Screen addiction is a real thing. If you are skeptical please read on.
When you are looking at a screen, you get heightened moments of elation, a release of dopamine, a neurochemical associated with pleasure. Other examples of things that release dopamine are alcohol, drugs, sugar (as talked about here) and gambling.
This is especially true in adolescents. Even educational tv programming, games or media are virtually worthless to children when not accompanied by conversation and social interaction according to a study explained very well in Extra Credits.
So what can we do?
First we can acknowledge that some of us use tablets, iPhones and games as a way to distract children so we don’t have to deal with their constant questions. Instead only allow them to play games or watch a device when we are there to talk with them about it and get them to think about what the game or show they are watching could mean.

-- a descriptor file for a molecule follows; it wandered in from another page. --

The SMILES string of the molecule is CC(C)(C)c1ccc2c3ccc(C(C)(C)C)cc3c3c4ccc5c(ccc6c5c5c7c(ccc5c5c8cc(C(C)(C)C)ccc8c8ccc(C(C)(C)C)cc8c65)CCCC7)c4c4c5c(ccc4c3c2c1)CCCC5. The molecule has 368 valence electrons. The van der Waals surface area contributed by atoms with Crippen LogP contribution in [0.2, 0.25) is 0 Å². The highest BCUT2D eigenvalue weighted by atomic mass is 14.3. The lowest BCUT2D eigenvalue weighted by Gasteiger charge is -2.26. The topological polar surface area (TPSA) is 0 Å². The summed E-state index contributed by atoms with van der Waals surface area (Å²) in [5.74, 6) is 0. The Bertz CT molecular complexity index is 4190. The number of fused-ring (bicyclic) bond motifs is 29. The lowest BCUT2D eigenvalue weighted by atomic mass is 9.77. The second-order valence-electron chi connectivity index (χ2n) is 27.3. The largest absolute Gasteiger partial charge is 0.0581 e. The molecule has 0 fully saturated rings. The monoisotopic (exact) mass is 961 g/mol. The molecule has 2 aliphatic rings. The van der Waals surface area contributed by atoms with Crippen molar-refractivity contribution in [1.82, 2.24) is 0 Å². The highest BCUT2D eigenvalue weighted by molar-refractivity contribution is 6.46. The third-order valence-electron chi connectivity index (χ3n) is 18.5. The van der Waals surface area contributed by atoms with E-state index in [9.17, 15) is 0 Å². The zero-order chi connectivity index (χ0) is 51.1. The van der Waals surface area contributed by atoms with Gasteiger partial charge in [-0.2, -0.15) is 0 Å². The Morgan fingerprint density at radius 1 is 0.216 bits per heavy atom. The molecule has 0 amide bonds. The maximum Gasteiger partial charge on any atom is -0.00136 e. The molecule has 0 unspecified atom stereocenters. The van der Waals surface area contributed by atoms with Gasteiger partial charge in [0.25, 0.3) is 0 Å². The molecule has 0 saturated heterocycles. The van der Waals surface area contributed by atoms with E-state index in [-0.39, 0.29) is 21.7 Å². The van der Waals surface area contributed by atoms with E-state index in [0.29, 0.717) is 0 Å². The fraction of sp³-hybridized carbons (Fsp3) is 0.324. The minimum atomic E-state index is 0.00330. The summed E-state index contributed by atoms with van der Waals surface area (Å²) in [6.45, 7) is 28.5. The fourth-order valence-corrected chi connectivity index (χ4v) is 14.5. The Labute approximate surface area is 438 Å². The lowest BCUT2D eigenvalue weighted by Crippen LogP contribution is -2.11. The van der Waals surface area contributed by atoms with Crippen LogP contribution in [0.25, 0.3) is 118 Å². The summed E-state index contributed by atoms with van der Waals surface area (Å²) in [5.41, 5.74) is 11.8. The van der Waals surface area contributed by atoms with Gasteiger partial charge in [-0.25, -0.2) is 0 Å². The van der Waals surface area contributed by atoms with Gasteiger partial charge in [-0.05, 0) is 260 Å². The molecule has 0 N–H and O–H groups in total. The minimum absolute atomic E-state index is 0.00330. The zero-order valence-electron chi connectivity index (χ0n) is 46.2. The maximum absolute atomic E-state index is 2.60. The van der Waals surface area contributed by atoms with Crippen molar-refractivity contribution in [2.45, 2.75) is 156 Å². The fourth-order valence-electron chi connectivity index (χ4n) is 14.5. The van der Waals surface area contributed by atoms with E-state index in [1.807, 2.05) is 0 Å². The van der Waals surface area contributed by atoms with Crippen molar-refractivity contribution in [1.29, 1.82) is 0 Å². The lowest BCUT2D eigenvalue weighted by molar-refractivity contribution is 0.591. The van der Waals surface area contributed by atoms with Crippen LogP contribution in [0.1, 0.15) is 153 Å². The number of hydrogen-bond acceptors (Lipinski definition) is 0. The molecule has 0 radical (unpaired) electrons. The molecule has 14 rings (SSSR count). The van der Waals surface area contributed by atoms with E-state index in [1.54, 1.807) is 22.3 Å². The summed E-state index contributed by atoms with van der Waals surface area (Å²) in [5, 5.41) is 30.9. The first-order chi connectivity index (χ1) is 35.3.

Second we can start making these media a way to communicate with children. This is the way to turn what could be an isolating experience (“stop playing your silly videogames for just a second” sound familiar?) and turn it into a social one.
Teaching children strategies to deal with the vast amount of information in the world is preferable to controlling and limiting their experience, but we really need to start getting better about analysing the effects of these new technologies so we can help children to grow up with healthy brains.